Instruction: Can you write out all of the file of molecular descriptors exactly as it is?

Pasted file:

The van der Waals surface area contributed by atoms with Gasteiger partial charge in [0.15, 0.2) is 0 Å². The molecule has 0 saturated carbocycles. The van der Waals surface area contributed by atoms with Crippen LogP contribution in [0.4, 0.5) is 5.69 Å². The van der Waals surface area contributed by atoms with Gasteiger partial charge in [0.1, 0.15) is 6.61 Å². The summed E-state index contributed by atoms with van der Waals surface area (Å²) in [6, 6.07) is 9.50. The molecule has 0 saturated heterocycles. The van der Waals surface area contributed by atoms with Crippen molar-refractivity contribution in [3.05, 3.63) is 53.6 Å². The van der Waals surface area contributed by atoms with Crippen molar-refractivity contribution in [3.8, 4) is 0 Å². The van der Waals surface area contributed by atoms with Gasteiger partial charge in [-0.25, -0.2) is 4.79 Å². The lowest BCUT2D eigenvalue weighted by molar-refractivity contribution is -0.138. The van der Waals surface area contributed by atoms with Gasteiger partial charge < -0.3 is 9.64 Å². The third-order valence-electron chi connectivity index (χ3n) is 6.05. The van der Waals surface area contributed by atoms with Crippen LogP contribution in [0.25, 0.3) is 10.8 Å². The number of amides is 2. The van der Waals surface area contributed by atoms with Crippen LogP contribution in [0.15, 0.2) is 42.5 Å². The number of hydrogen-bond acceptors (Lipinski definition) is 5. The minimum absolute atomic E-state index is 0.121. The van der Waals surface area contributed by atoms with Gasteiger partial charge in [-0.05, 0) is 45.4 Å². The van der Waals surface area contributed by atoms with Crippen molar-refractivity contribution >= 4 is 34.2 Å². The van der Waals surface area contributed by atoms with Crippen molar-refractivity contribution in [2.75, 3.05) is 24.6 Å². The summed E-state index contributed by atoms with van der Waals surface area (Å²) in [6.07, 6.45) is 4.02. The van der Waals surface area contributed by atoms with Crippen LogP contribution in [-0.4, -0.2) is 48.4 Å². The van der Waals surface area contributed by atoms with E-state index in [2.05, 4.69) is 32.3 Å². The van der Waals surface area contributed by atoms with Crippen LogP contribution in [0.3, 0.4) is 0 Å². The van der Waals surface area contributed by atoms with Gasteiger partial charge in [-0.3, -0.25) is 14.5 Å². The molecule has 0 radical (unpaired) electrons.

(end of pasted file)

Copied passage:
The van der Waals surface area contributed by atoms with Gasteiger partial charge in [0.15, 0.2) is 0 Å². The molecule has 0 saturated carbocycles. The van der Waals surface area contributed by atoms with Crippen LogP contribution in [0.4, 0.5) is 5.69 Å². The van der Waals surface area contributed by atoms with Gasteiger partial charge in [0.1, 0.15) is 6.61 Å². The summed E-state index contributed by atoms with van der Waals surface area (Å²) in [6, 6.07) is 9.50. The molecule has 0 saturated heterocycles. The van der Waals surface area contributed by atoms with Crippen molar-refractivity contribution in [3.05, 3.63) is 53.6 Å². The van der Waals surface area contributed by atoms with Crippen molar-refractivity contribution in [3.8, 4) is 0 Å². The van der Waals surface area contributed by atoms with Gasteiger partial charge in [-0.25, -0.2) is 4.79 Å². The lowest BCUT2D eigenvalue weighted by molar-refractivity contribution is -0.138. The van der Waals surface area contributed by atoms with Gasteiger partial charge < -0.3 is 9.64 Å². The third-order valence-electron chi connectivity index (χ3n) is 6.05. The van der Waals surface area contributed by atoms with Crippen LogP contribution in [0.25, 0.3) is 10.8 Å². The number of amides is 2. The van der Waals surface area contributed by atoms with Crippen LogP contribution in [0.15, 0.2) is 42.5 Å². The number of hydrogen-bond acceptors (Lipinski definition) is 5. The minimum absolute atomic E-state index is 0.121. The van der Waals surface area contributed by atoms with Gasteiger partial charge in [-0.05, 0) is 45.4 Å². The van der Waals surface area contributed by atoms with Crippen molar-refractivity contribution >= 4 is 34.2 Å². The van der Waals surface area contributed by atoms with Crippen molar-refractivity contribution in [2.75, 3.05) is 24.6 Å². The summed E-state index contributed by atoms with van der Waals surface area (Å²) in [6.07, 6.45) is 4.02. The van der Waals surface area contributed by atoms with Crippen LogP contribution in [-0.4, -0.2) is 48.4 Å². The van der Waals surface area contributed by atoms with E-state index in [2.05, 4.69) is 32.3 Å². The van der Waals surface area contributed by atoms with Crippen LogP contribution in [0.3, 0.4) is 0 Å². The van der Waals surface area contributed by atoms with Gasteiger partial charge in [-0.3, -0.25) is 14.5 Å². The molecule has 0 radical (unpaired) electrons.